RAMM + community groups
Take Flight: exploring migration through birds and poetry
RAMM’s big summer exhibition on the theme of Birds without Borders told incredible stories of the birds that migrate to and from the local area. It included folk tales and domestic objects. The museum wanted to feature thoughts of local residents to complement the curators’ vision. It was also important to find a way to highlight the human side of migration, alongside the Natural History story.
RAMM aims to reach people who might not already think of the museum as a space for them. Older people’s housing has been hit hard by local authority cuts, and residents are often very isolated by health issues, with few social opportunities. Many social housing residents think of the museum as a fusty schooltrip destination or a place to take small children. Likewise, migrant communities face challenges getting established in a new city, and do not find the museum without an invitation. Meanwhile, prisoners are frequently moved around the country, with few opportunities for creative activity.
RAMM chose groups who might relate to the topic of migration and flight, and who had expressed interest in collaboration. Exeter City Council housing staff were keen to promote social activity at sites near the Exe estuary; Hikmat Devon works to with people from around the world, providing a welcome in a new environment; an enthusiastic prison art group was looking for creative inspiration.
Birds flit through the background of our lives, a reminder of changes over time in the people and places around us. We envy wild birds’ freedom and their easy, soaring flight. RAMM invited three very different community groups to learn more about a few migrating species – cuckoos, swifts, swallows, lapwings and collared doves – and share the poetry they created in response.
An ornithologist and a poet visited the community groups in their own spaces, taking birds from RAMM’s handling collection. They listened to birdsong, shared and learnt amazing migration facts, and discussed folk stories and memories. The poet used games and conversation to put each group at ease.
The resulting poems – and pictures from the prison – were compiled into a digital display within the exhibition. It was accompanied by a large print format book, for visitors with poorer sight.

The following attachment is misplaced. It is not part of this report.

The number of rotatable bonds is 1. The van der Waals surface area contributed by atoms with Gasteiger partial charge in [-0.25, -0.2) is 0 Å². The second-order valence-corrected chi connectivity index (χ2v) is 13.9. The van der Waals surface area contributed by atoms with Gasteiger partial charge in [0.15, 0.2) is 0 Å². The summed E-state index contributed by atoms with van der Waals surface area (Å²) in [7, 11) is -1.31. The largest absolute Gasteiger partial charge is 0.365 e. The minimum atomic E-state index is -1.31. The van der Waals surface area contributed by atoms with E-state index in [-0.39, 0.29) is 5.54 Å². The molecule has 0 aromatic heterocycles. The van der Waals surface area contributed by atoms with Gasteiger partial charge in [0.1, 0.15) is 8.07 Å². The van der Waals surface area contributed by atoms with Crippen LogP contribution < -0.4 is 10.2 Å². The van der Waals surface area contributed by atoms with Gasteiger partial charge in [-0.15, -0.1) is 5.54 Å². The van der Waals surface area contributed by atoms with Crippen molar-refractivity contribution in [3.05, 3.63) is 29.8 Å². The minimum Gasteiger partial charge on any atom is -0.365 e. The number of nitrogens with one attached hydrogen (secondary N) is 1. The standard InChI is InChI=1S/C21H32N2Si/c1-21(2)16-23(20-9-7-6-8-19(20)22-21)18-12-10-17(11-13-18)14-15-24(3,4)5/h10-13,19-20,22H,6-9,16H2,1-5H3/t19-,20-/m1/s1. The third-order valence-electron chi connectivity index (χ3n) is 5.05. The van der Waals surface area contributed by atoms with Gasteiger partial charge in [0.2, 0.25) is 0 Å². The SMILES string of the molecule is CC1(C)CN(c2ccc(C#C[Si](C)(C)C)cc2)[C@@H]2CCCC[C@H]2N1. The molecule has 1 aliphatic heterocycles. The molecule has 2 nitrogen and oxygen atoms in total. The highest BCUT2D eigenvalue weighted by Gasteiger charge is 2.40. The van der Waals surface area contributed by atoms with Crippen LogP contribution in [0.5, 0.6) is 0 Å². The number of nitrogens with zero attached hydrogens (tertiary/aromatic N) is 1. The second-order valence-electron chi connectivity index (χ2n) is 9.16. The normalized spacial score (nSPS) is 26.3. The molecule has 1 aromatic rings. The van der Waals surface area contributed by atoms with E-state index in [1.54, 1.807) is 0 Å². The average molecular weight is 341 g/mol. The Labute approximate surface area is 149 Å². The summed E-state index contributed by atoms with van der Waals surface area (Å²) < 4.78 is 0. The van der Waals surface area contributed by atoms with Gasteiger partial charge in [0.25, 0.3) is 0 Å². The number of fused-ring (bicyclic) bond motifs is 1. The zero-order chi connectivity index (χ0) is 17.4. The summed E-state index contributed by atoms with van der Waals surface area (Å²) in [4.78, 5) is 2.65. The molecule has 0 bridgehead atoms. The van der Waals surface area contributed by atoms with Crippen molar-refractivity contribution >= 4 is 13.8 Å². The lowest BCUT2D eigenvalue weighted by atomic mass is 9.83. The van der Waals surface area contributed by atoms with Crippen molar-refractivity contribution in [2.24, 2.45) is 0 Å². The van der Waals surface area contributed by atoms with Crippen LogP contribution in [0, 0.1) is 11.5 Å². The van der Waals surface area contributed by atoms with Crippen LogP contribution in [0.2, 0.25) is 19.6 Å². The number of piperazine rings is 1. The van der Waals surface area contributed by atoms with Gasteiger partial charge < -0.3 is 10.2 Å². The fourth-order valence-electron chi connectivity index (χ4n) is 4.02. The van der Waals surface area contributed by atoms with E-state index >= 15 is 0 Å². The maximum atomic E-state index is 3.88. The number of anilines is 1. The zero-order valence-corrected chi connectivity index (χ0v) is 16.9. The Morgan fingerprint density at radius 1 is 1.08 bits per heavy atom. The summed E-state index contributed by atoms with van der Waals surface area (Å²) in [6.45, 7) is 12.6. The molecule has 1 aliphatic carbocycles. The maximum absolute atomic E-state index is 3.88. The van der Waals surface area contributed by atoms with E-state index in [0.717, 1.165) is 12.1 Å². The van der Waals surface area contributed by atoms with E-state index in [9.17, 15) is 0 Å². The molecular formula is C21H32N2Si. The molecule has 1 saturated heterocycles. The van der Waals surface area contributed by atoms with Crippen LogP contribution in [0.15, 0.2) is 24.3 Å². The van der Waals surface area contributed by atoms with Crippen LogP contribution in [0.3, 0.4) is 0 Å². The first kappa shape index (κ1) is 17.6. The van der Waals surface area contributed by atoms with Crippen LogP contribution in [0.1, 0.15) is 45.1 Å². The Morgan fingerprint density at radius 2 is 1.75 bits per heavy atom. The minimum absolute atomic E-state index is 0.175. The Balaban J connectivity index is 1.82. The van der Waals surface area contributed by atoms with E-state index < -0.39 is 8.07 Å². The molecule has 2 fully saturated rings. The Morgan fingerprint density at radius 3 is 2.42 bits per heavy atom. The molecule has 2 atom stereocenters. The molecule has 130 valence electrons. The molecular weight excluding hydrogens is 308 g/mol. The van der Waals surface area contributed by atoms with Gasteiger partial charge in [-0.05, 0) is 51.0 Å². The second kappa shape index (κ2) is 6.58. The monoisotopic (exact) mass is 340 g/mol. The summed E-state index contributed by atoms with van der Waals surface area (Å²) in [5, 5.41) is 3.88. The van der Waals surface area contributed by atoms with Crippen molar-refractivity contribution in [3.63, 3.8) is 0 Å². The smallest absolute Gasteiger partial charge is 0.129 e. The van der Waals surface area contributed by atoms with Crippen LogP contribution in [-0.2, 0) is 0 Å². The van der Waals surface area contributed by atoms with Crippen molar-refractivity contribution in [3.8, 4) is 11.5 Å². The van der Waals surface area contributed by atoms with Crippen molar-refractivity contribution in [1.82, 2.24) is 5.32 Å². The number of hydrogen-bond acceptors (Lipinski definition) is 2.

In the mixed-age international group – which included people from Canada, China, Iraq, Libya, Pakistan, the Philippines and Syria – many were writing in their second (or third) language. Children were often more confident in English, and encouraged their parents to have a go.
The older people’s group and Hikmat Devon were invited to visit the exhibition to celebrate their achievements and see the exhibition. They explored the bird migration theme through YouTube, sharing local footage, and music that made people laugh or sigh.
Birds give us something to talk about, and something meaningful to watch. The facts about migration can even change our outlook on the world.
What do people say?
“I see birds differently now.” Resident of older persons housing
“This Arabic song [Ya Tayr]… is very, very famous. The song relates to the birds exhibition. All Arabic people like Fairouz very much.” Hikmat member
“Metaphor is a way of finding new words to describe something we might have seen a hundred times.” John Wedgwood Clarke, poet
RAMM is developing software for online exhibitions, and will use the Take Flight project to showcase community-created content. This will enable RAMM to incorporate audio recordings. It will also reach a wider public remotely, including prisoners and their families.
The older persons’ social housing groups have started approaching RAMM directly to request visits from museum volunteers with handling sessions that interest them, such as the Second World War in Exeter.
Engagement Officer, RAMM
T 01392 265305
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